Wednesday, May 03, 2006

The Looting of Butler Library

This afternoon, I paid a visit to the Collection Management Librarian at Butler Library. I had three objectives when I knocked on the door of his office. The first was to apologize for the mess the Irregulars had made on the sixth floor of the library's stacks. The second was to alert the librarian to the presence of a thief. My third and final goal was to squeeze as much information out of him as possible.

I was hoping to make use of the element of surprise, but the fact that a thief is on the loose in Butler Library didn’t come as news to the librarian. While books are stolen from Butler all the time, he informed me, this semester the thefts have increased at a dizzying rate. What’s more, the thieves’ taste seems to be better than usual. While the subject matter of the stolen books has ranged from Teddy Roosevelt to the Battle of Troy, most of the volumes have had one thing in common—they’re extremely rare. The librarian was even kind enough to show me his handwritten list. I recognized a few of the titles, but one stood out from the rest. Glimpses of Gotham.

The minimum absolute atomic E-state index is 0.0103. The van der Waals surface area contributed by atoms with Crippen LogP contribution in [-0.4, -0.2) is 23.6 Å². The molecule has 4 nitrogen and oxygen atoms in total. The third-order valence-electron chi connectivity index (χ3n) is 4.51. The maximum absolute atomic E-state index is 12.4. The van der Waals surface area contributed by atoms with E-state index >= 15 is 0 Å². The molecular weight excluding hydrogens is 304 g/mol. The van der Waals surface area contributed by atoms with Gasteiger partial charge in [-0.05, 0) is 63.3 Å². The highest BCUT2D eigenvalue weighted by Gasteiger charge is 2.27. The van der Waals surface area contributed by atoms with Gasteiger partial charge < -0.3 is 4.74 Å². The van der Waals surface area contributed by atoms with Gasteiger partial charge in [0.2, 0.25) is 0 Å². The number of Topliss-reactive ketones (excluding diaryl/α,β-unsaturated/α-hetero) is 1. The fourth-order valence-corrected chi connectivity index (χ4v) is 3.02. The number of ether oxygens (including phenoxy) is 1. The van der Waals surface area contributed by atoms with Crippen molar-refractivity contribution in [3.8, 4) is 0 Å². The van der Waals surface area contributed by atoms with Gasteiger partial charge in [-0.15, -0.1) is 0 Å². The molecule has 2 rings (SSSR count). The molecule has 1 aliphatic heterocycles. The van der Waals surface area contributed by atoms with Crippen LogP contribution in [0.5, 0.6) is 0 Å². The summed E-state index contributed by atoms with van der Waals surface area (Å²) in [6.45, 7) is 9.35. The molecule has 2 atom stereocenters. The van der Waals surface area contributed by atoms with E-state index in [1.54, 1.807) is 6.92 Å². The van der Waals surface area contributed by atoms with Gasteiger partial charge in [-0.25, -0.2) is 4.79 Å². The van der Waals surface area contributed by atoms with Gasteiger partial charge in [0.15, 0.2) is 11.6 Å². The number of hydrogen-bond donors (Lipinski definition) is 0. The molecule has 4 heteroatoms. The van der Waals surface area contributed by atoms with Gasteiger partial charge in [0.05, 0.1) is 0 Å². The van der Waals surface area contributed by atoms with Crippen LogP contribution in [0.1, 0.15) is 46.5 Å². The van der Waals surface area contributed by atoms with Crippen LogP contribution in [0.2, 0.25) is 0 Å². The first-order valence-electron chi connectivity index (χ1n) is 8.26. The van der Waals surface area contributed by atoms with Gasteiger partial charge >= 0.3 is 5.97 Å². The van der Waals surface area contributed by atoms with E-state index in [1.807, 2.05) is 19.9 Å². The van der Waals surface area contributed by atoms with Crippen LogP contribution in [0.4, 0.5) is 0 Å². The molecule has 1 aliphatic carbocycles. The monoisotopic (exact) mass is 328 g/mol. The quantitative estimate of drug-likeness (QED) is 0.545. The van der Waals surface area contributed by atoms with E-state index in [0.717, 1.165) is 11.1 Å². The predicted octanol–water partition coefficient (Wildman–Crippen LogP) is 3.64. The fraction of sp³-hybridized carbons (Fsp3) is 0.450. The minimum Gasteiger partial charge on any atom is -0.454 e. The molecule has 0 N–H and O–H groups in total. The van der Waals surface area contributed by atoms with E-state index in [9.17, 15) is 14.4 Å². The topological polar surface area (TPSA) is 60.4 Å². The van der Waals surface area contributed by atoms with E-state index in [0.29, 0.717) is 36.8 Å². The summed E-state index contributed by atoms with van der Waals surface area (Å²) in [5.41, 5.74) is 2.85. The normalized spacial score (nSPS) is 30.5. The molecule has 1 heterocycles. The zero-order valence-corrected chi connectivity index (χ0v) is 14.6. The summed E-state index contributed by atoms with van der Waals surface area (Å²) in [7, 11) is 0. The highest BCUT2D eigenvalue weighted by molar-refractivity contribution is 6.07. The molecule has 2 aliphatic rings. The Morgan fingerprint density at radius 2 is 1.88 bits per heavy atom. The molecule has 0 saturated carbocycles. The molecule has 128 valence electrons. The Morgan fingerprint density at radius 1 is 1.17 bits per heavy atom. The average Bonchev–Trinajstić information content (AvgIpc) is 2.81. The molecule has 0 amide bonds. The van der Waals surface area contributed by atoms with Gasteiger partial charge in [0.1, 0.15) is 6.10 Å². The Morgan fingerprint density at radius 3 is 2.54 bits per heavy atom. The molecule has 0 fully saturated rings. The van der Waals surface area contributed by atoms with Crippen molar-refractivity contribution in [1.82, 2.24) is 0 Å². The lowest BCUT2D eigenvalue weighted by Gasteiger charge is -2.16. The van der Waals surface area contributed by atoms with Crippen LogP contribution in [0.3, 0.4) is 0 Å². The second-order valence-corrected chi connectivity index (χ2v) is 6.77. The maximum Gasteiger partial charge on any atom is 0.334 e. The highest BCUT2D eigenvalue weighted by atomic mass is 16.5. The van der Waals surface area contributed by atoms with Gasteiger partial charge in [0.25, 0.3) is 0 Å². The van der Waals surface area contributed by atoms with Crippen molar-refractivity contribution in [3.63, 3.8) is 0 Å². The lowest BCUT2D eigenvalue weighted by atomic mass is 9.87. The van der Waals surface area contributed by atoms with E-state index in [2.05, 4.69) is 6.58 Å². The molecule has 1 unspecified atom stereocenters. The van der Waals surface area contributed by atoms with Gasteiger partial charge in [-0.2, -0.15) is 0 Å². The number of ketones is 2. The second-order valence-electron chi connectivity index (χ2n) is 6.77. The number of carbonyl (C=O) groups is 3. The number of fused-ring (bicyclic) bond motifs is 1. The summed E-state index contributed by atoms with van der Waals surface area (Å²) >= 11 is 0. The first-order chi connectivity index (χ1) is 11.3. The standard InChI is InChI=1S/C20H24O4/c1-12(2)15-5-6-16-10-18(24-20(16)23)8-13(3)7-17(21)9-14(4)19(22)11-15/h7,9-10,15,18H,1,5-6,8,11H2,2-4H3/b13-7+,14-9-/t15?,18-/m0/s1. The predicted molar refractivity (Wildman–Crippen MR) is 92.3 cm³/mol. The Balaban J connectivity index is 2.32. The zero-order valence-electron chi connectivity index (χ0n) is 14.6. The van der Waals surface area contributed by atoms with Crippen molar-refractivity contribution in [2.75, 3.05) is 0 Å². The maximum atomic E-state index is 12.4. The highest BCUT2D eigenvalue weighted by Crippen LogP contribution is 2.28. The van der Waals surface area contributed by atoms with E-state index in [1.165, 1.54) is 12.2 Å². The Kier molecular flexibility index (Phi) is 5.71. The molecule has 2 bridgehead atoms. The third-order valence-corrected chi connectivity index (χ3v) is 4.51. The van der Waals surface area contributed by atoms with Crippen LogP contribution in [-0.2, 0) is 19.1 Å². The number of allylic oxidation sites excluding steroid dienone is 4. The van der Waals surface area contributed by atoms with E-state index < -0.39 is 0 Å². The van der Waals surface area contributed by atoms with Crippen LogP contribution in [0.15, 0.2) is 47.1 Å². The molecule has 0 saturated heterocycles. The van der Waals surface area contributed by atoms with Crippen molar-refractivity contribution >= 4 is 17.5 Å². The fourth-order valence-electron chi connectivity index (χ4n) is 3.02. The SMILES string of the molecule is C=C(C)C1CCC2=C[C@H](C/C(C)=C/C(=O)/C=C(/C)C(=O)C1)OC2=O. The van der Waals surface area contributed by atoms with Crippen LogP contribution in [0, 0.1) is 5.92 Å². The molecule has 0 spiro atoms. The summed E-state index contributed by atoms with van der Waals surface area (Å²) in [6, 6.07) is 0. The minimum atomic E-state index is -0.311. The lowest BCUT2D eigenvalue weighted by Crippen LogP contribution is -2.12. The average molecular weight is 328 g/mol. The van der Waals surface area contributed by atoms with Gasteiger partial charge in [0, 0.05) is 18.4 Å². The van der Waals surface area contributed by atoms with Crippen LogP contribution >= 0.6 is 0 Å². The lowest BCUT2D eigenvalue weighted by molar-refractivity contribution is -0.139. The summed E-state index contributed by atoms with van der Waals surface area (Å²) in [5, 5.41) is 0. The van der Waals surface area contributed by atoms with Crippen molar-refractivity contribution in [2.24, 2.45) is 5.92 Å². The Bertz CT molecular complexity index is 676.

The librarian still hopes that the missing books will one day be recovered. It's the fate of the books that aren’t missing that concerns him the most. Sometime in February, he began to see evidence of terrible vandalism. Old books were regularly turning up with missing pages. A little research told him that nearly all of the pages that had been removed contained illustrations—usually maps or prints that were worth a fortune to collectors. He said it would be impossible to know just how many illustrations had been stolen without examining every single book at Butler, but he knew the thieves had made a fortune. One of the maps that had been ripped out of a book was worth ten thousand dollars alone.

As for the mess Kiki and DeeDee had left behind in the stacks, all was forgiven when I agreed to give a statement to the police. They are already looking into thefts, but they aren’t convinced that one person is behind them. And as one of the policemen pointed out, we hadn’t actually seen the filthy man steal anything. The cops were, however, quite intrigued by DeeDee’s glow-in-the-dark solution and asked if I could provide them with a sample. I tried to refuse as politely as possible.

By the time I left the library, my head was throbbing. The police warned me not to look for the man in the stacks. But now that a copy of Glimpses of Gotham is involved, there’s no way that the Irregulars can call an end to our investigation.


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